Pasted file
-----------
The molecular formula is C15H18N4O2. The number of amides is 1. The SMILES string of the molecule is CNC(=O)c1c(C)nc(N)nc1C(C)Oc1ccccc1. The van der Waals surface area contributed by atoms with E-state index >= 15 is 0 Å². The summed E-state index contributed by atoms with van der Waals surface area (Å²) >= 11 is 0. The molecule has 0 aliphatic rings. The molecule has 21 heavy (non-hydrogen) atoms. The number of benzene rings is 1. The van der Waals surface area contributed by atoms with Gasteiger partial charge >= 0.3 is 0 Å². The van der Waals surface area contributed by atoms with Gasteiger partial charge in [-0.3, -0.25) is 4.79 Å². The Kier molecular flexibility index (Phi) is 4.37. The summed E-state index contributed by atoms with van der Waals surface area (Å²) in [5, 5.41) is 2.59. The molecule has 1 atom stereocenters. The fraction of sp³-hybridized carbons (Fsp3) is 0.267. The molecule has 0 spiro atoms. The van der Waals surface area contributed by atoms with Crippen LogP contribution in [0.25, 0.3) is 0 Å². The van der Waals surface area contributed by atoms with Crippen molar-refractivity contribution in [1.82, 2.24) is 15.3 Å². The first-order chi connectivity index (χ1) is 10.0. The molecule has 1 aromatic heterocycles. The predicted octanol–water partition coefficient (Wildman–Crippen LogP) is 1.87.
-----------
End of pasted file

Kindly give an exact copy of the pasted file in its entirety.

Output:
The molecular formula is C15H18N4O2. The number of amides is 1. The SMILES string of the molecule is CNC(=O)c1c(C)nc(N)nc1C(C)Oc1ccccc1. The van der Waals surface area contributed by atoms with E-state index >= 15 is 0 Å². The summed E-state index contributed by atoms with van der Waals surface area (Å²) >= 11 is 0. The molecule has 0 aliphatic rings. The molecule has 21 heavy (non-hydrogen) atoms. The number of benzene rings is 1. The van der Waals surface area contributed by atoms with Gasteiger partial charge >= 0.3 is 0 Å². The van der Waals surface area contributed by atoms with Gasteiger partial charge in [-0.3, -0.25) is 4.79 Å². The Kier molecular flexibility index (Phi) is 4.37. The summed E-state index contributed by atoms with van der Waals surface area (Å²) in [5, 5.41) is 2.59. The molecule has 1 atom stereocenters. The fraction of sp³-hybridized carbons (Fsp3) is 0.267. The molecule has 0 spiro atoms. The van der Waals surface area contributed by atoms with Crippen LogP contribution in [0.25, 0.3) is 0 Å². The van der Waals surface area contributed by atoms with Crippen molar-refractivity contribution in [1.82, 2.24) is 15.3 Å². The first-order chi connectivity index (χ1) is 10.0. The molecule has 1 aromatic heterocycles. The predicted octanol–water partition coefficient (Wildman–Crippen LogP) is 1.87.